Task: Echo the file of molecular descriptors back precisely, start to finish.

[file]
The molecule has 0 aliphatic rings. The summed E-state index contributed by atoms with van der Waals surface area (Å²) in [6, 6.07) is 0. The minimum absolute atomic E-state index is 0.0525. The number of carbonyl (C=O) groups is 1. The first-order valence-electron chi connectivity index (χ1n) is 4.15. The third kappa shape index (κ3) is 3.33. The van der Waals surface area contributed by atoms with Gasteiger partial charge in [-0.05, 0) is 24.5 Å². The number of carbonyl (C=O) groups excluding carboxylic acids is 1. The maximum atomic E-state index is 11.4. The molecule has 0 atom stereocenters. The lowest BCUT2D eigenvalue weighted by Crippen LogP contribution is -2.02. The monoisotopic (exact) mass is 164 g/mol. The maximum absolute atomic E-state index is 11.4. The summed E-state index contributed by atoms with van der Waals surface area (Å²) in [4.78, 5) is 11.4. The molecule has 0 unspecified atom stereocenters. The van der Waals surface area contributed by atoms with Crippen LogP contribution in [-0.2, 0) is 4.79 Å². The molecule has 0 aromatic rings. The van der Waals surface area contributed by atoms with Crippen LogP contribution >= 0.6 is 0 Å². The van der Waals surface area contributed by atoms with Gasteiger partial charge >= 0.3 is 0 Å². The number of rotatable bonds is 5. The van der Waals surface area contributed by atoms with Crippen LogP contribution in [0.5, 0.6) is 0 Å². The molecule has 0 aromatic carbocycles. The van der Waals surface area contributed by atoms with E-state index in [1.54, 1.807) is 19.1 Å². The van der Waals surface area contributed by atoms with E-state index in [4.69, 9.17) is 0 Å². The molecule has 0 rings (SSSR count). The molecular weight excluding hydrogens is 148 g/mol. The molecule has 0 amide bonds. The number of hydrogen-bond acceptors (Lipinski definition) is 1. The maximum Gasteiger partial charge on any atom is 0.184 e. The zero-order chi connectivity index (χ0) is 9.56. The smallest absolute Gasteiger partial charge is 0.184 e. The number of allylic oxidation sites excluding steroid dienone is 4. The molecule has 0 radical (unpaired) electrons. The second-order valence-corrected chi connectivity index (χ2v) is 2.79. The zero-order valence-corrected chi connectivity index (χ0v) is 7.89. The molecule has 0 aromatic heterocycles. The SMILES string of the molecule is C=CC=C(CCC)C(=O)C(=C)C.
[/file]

The molecule has 0 aliphatic rings. The summed E-state index contributed by atoms with van der Waals surface area (Å²) in [6, 6.07) is 0. The minimum absolute atomic E-state index is 0.0525. The number of carbonyl (C=O) groups is 1. The first-order valence-electron chi connectivity index (χ1n) is 4.15. The third kappa shape index (κ3) is 3.33. The van der Waals surface area contributed by atoms with Gasteiger partial charge in [-0.05, 0) is 24.5 Å². The number of carbonyl (C=O) groups excluding carboxylic acids is 1. The maximum atomic E-state index is 11.4. The molecule has 0 atom stereocenters. The lowest BCUT2D eigenvalue weighted by Crippen LogP contribution is -2.02. The monoisotopic (exact) mass is 164 g/mol. The maximum absolute atomic E-state index is 11.4. The summed E-state index contributed by atoms with van der Waals surface area (Å²) in [4.78, 5) is 11.4. The molecule has 0 unspecified atom stereocenters. The van der Waals surface area contributed by atoms with Crippen LogP contribution in [-0.2, 0) is 4.79 Å². The molecule has 0 aromatic rings. The van der Waals surface area contributed by atoms with Crippen LogP contribution >= 0.6 is 0 Å². The van der Waals surface area contributed by atoms with Gasteiger partial charge >= 0.3 is 0 Å². The number of rotatable bonds is 5. The van der Waals surface area contributed by atoms with Crippen LogP contribution in [0.5, 0.6) is 0 Å². The molecule has 0 aromatic carbocycles. The van der Waals surface area contributed by atoms with E-state index in [1.54, 1.807) is 19.1 Å². The van der Waals surface area contributed by atoms with E-state index in [4.69, 9.17) is 0 Å². The molecule has 0 rings (SSSR count). The molecular weight excluding hydrogens is 148 g/mol. The molecule has 0 amide bonds. The number of hydrogen-bond acceptors (Lipinski definition) is 1. The maximum Gasteiger partial charge on any atom is 0.184 e. The zero-order chi connectivity index (χ0) is 9.56. The smallest absolute Gasteiger partial charge is 0.184 e. The number of allylic oxidation sites excluding steroid dienone is 4. The molecule has 0 radical (unpaired) electrons. The second-order valence-corrected chi connectivity index (χ2v) is 2.79. The zero-order valence-corrected chi connectivity index (χ0v) is 7.89. The molecule has 0 aromatic heterocycles. The SMILES string of the molecule is C=CC=C(CCC)C(=O)C(=C)C.